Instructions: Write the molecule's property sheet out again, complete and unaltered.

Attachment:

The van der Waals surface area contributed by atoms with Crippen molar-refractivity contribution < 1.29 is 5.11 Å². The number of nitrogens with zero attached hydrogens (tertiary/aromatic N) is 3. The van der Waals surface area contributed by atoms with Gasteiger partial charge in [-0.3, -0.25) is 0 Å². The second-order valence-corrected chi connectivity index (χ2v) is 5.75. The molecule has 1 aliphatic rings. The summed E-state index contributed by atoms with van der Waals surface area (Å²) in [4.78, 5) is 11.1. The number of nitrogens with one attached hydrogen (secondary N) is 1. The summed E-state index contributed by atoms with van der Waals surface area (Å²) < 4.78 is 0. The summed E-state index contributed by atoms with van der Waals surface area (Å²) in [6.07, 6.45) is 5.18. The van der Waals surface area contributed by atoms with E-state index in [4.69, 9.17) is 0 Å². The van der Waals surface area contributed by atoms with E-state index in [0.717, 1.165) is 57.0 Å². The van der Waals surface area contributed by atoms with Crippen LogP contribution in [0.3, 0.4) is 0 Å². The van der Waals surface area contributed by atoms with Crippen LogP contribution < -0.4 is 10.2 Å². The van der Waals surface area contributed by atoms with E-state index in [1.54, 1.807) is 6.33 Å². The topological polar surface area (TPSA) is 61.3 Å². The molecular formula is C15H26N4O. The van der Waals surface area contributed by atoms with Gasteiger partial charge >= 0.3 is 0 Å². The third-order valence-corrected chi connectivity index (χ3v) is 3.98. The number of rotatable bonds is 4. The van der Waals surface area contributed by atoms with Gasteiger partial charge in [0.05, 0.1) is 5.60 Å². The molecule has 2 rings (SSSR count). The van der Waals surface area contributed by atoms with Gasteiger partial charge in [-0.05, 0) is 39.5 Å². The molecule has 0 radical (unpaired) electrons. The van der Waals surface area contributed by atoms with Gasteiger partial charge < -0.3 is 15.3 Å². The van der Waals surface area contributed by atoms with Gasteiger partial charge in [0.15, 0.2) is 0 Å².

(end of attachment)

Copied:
The van der Waals surface area contributed by atoms with Crippen molar-refractivity contribution < 1.29 is 5.11 Å². The number of nitrogens with zero attached hydrogens (tertiary/aromatic N) is 3. The van der Waals surface area contributed by atoms with Gasteiger partial charge in [-0.3, -0.25) is 0 Å². The second-order valence-corrected chi connectivity index (χ2v) is 5.75. The molecule has 1 aliphatic rings. The summed E-state index contributed by atoms with van der Waals surface area (Å²) in [4.78, 5) is 11.1. The number of nitrogens with one attached hydrogen (secondary N) is 1. The summed E-state index contributed by atoms with van der Waals surface area (Å²) < 4.78 is 0. The summed E-state index contributed by atoms with van der Waals surface area (Å²) in [6.07, 6.45) is 5.18. The van der Waals surface area contributed by atoms with E-state index in [4.69, 9.17) is 0 Å². The van der Waals surface area contributed by atoms with E-state index in [0.717, 1.165) is 57.0 Å². The van der Waals surface area contributed by atoms with Crippen LogP contribution in [0.3, 0.4) is 0 Å². The van der Waals surface area contributed by atoms with Crippen LogP contribution < -0.4 is 10.2 Å². The van der Waals surface area contributed by atoms with E-state index in [1.54, 1.807) is 6.33 Å². The topological polar surface area (TPSA) is 61.3 Å². The molecular formula is C15H26N4O. The van der Waals surface area contributed by atoms with Gasteiger partial charge >= 0.3 is 0 Å². The third-order valence-corrected chi connectivity index (χ3v) is 3.98. The number of rotatable bonds is 4. The van der Waals surface area contributed by atoms with Gasteiger partial charge in [0.05, 0.1) is 5.60 Å². The molecule has 2 rings (SSSR count). The van der Waals surface area contributed by atoms with Gasteiger partial charge in [-0.05, 0) is 39.5 Å². The molecule has 0 radical (unpaired) electrons. The van der Waals surface area contributed by atoms with Gasteiger partial charge < -0.3 is 15.3 Å². The van der Waals surface area contributed by atoms with Gasteiger partial charge in [0.15, 0.2) is 0 Å².